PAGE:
Category Archives: Cardiac Ischemia

Question: My question is regarding our chest pain protocol. There is a 48 year old male complaining of chest pain. It is substernal, 7/10, onset 1 hour, provoked at rest, radiates to left arm sitting steady.

O/E patient's history is hypertension; vitals H/R 78 regular and full; breathing 20x / minute; B/P 138/99; conscious and alert x 3. Patient is not allergic to ASA, so he receives ASA.

History of nitro is in question. The patient states he was in hospital once with similar chest pain and doctor "gave me a spray of something for my chest pain". When asked if it was nitro, the patient did not know name of medication.

Could this patient receive NTG or should we patch?

Question: On a recent ischemic chest pain call with an approximately 60 year old female patient, conscious and alert, 2 nitro sprays prior to arrival. The 12 lead was normal and I gave ASA, but decided to withhold nitro as I had difficulty obtaining a BP on scene. The patient had no palpable radial or brachial pulses bilaterally. My partner and I made 4 NiBP attempts on scene with no reading on either arm and manual BP attempts bilat with no sound on auscultation or deflection of the needle. I was unable to also confirm the HR that showed on the monitor as she was uncooperative while attempting a carotid (although present). After extricating the patient on a stair chair, I decided to continue my care with an IV TKVO in the truck. I did not want to delay scene time any further. While in the truck I continued to attempt NiBPs which was now displaying a reading of hypertension, yet no pulses other than carotid were palpable. Although the monitor was always showing vitals within my parameters to administer nitro, I withheld it, as I was treating the findings with the patient, not the monitor. She had stated her pulses were usually weak. She remained conscious and alert with no signs of hypotension other than weak/absent pulses. My question is… was I ever justified to administer a bolus to this patient?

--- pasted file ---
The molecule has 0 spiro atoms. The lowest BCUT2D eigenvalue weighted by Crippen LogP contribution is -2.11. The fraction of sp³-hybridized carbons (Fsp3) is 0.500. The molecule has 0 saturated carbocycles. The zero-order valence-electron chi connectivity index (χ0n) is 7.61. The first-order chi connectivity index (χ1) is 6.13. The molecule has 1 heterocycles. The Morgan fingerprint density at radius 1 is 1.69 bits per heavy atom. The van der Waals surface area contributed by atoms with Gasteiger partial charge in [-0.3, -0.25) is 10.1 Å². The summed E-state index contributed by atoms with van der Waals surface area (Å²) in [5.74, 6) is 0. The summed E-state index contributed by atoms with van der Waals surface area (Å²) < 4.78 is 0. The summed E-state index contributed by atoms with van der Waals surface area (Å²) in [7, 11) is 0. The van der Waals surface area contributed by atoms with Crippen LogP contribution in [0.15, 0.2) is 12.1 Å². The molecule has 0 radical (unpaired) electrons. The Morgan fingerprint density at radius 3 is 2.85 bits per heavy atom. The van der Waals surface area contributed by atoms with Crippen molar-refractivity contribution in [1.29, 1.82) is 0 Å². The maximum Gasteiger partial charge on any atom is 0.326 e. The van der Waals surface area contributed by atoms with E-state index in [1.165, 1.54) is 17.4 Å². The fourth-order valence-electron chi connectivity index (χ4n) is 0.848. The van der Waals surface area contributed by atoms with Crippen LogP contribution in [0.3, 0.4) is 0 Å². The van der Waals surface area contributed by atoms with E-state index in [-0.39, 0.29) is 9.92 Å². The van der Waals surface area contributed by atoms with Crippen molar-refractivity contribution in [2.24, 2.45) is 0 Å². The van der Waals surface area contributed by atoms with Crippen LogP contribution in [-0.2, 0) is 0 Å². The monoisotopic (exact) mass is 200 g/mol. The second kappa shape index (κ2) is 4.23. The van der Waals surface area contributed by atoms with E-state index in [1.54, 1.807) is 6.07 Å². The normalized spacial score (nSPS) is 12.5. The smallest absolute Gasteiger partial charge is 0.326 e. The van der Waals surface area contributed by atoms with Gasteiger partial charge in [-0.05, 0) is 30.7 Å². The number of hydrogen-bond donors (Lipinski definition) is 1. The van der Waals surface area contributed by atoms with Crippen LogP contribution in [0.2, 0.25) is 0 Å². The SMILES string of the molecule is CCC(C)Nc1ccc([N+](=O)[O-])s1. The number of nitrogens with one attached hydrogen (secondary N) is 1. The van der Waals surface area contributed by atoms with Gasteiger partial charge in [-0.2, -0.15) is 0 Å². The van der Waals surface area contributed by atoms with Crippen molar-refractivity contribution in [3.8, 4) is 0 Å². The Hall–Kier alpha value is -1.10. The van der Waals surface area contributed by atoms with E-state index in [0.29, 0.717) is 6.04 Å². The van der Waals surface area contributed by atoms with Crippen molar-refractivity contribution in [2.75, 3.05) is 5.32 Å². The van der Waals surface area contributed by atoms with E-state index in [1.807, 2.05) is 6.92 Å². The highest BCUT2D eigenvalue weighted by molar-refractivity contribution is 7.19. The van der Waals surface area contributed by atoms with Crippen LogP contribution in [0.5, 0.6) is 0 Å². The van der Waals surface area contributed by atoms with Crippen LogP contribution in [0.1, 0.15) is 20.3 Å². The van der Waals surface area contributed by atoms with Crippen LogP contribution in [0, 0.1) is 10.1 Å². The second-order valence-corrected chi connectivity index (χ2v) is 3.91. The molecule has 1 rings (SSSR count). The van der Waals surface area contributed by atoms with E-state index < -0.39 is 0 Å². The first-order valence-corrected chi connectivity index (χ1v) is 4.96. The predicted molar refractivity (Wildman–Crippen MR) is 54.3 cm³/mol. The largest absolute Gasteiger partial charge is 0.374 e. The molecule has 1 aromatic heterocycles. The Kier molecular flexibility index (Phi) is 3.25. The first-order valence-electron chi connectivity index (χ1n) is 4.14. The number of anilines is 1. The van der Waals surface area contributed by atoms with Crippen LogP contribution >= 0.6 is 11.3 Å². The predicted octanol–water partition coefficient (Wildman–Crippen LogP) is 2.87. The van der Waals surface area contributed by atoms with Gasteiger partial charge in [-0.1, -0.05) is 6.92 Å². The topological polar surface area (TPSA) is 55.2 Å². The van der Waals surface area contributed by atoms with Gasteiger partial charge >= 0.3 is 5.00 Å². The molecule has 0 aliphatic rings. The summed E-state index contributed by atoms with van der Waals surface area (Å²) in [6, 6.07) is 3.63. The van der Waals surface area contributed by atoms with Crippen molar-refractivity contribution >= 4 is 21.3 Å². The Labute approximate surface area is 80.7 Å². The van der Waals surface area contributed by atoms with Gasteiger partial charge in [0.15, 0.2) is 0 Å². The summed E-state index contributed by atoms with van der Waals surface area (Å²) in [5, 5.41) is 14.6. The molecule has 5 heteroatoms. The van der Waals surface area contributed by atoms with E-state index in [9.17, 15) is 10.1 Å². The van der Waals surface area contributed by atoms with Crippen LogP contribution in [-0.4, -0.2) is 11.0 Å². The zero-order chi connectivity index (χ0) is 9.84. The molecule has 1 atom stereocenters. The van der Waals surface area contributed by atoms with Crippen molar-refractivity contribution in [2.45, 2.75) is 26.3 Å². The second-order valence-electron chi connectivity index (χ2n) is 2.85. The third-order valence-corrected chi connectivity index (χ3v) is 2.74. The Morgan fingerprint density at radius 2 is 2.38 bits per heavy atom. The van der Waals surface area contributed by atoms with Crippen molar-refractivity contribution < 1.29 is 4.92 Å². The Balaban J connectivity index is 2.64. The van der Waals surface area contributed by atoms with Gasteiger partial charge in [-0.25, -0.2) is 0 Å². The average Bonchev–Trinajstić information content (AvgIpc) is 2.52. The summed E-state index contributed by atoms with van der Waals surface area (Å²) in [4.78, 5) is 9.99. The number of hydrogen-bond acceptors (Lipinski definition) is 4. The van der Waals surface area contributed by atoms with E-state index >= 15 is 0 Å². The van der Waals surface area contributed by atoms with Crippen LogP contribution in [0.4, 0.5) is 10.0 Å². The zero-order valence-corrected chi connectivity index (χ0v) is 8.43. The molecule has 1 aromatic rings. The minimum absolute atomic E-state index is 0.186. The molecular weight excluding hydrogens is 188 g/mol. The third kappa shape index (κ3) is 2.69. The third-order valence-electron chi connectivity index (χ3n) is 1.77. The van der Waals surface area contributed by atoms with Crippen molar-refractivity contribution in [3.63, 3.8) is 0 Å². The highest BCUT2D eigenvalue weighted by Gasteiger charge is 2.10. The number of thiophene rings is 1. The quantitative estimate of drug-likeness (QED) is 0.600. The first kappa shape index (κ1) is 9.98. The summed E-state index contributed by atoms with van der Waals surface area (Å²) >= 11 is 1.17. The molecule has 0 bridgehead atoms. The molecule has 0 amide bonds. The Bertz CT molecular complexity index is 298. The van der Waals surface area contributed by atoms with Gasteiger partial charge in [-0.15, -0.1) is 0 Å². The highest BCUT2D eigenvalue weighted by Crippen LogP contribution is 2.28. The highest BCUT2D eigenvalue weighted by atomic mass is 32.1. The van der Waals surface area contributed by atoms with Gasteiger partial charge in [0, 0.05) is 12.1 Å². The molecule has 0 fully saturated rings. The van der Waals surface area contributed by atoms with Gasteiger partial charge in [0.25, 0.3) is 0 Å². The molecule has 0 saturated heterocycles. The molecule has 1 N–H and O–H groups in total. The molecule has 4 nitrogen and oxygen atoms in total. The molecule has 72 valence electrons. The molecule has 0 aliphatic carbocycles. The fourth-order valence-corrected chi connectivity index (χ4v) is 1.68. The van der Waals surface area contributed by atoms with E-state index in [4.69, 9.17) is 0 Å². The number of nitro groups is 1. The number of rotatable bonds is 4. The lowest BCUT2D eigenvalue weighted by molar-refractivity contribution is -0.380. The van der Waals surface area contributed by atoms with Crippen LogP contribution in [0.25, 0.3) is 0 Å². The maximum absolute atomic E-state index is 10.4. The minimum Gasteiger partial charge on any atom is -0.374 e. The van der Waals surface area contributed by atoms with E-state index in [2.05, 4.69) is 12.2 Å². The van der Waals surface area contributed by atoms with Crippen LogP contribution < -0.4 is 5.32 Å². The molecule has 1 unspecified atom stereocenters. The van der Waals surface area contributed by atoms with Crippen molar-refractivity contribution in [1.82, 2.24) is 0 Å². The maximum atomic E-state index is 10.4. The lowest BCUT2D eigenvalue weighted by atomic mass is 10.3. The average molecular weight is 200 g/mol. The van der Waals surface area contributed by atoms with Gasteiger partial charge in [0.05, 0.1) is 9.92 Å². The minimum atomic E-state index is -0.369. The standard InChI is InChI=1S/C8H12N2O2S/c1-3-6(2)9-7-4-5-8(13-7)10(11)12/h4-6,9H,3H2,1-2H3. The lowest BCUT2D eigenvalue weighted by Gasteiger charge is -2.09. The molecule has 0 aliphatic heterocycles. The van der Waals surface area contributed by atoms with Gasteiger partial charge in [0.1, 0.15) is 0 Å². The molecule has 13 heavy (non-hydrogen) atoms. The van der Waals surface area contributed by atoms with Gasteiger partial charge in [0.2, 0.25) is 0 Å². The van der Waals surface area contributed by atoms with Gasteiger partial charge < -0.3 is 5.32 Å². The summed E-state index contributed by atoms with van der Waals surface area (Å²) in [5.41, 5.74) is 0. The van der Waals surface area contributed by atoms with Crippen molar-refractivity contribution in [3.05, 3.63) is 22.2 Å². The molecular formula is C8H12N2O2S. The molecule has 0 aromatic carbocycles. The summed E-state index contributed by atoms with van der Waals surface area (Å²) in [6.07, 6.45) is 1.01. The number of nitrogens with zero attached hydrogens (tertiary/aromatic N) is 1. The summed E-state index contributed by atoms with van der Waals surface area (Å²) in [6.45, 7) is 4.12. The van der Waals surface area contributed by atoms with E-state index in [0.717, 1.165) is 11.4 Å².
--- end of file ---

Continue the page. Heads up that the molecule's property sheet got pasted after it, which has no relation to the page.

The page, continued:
Question: What position should patients be in when we are doing do a 12-lead?

Question: A nitro virgin patient presenting with chest pain attends a doctor's office. Doctor administers 1 spray of nitro prior to EMS arrival. Upon assessment by EMS, patient still presents with chest pain. Is the patient still considered a virgin nitro patient as this is the first incident he/she has had with nitro? Or since the doctor administered a spray, does that count as a previous use of nitro?

Question: With reference to the cardiac ischemia protocol. Would it be possible to update the protocol for the administration of nitro (without a BHP consult) for normotensive patient on beta blockers by either: a) lowering the heart rate parameters from 60bpm to 50bpm or b) to lower heart rate parameter from 60bpm to 50bpm when patient is currently taking antihypertensive medications within the beta blocker family with an IV established?